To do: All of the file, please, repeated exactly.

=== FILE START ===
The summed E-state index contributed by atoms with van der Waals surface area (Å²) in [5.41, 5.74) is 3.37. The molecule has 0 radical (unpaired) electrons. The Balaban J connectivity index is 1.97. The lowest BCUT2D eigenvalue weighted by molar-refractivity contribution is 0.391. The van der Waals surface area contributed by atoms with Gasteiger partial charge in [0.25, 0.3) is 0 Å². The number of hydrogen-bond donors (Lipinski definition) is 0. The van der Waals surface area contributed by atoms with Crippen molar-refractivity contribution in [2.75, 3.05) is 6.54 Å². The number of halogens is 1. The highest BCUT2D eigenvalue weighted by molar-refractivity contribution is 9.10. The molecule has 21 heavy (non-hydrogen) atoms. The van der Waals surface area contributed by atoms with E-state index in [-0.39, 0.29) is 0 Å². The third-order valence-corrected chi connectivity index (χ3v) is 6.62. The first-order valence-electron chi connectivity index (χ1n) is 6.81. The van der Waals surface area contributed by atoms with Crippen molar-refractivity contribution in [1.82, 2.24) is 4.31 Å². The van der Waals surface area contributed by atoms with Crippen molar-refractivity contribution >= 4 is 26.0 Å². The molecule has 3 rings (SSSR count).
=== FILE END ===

The summed E-state index contributed by atoms with van der Waals surface area (Å²) in [5.41, 5.74) is 3.37. The molecule has 0 radical (unpaired) electrons. The Balaban J connectivity index is 1.97. The lowest BCUT2D eigenvalue weighted by molar-refractivity contribution is 0.391. The van der Waals surface area contributed by atoms with Gasteiger partial charge in [0.25, 0.3) is 0 Å². The number of hydrogen-bond donors (Lipinski definition) is 0. The van der Waals surface area contributed by atoms with Crippen molar-refractivity contribution in [2.75, 3.05) is 6.54 Å². The number of halogens is 1. The highest BCUT2D eigenvalue weighted by molar-refractivity contribution is 9.10. The molecule has 21 heavy (non-hydrogen) atoms. The van der Waals surface area contributed by atoms with E-state index in [-0.39, 0.29) is 0 Å². The third-order valence-corrected chi connectivity index (χ3v) is 6.62. The first-order valence-electron chi connectivity index (χ1n) is 6.81. The van der Waals surface area contributed by atoms with Crippen molar-refractivity contribution in [1.82, 2.24) is 4.31 Å². The van der Waals surface area contributed by atoms with Crippen molar-refractivity contribution >= 4 is 26.0 Å². The molecule has 3 rings (SSSR count).